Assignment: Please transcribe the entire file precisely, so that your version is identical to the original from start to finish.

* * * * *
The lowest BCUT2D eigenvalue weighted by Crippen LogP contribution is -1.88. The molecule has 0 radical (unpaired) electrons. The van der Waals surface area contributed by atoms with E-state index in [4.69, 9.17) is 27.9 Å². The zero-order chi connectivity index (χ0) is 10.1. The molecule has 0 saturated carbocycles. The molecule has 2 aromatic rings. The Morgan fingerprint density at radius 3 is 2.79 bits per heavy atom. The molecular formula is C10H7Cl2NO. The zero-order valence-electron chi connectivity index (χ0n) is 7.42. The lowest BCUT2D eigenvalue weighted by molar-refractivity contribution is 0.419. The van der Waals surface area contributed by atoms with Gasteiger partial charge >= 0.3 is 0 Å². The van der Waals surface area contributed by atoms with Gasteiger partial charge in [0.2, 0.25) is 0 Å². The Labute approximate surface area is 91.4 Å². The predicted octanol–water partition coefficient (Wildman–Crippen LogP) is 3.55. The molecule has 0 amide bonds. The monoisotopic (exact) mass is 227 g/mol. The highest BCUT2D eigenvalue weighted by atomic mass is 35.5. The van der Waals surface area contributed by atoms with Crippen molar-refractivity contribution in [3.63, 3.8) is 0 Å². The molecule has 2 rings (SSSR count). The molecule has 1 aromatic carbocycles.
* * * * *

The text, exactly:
The lowest BCUT2D eigenvalue weighted by Crippen LogP contribution is -1.88. The molecule has 0 radical (unpaired) electrons. The van der Waals surface area contributed by atoms with E-state index in [4.69, 9.17) is 27.9 Å². The zero-order chi connectivity index (χ0) is 10.1. The molecule has 0 saturated carbocycles. The molecule has 2 aromatic rings. The Morgan fingerprint density at radius 3 is 2.79 bits per heavy atom. The molecular formula is C10H7Cl2NO. The zero-order valence-electron chi connectivity index (χ0n) is 7.42. The lowest BCUT2D eigenvalue weighted by molar-refractivity contribution is 0.419. The van der Waals surface area contributed by atoms with Gasteiger partial charge >= 0.3 is 0 Å². The van der Waals surface area contributed by atoms with Gasteiger partial charge in [0.2, 0.25) is 0 Å². The Labute approximate surface area is 91.4 Å². The predicted octanol–water partition coefficient (Wildman–Crippen LogP) is 3.55. The molecule has 0 amide bonds. The monoisotopic (exact) mass is 227 g/mol. The highest BCUT2D eigenvalue weighted by atomic mass is 35.5. The van der Waals surface area contributed by atoms with Crippen molar-refractivity contribution in [3.63, 3.8) is 0 Å². The molecule has 2 rings (SSSR count). The molecule has 1 aromatic carbocycles.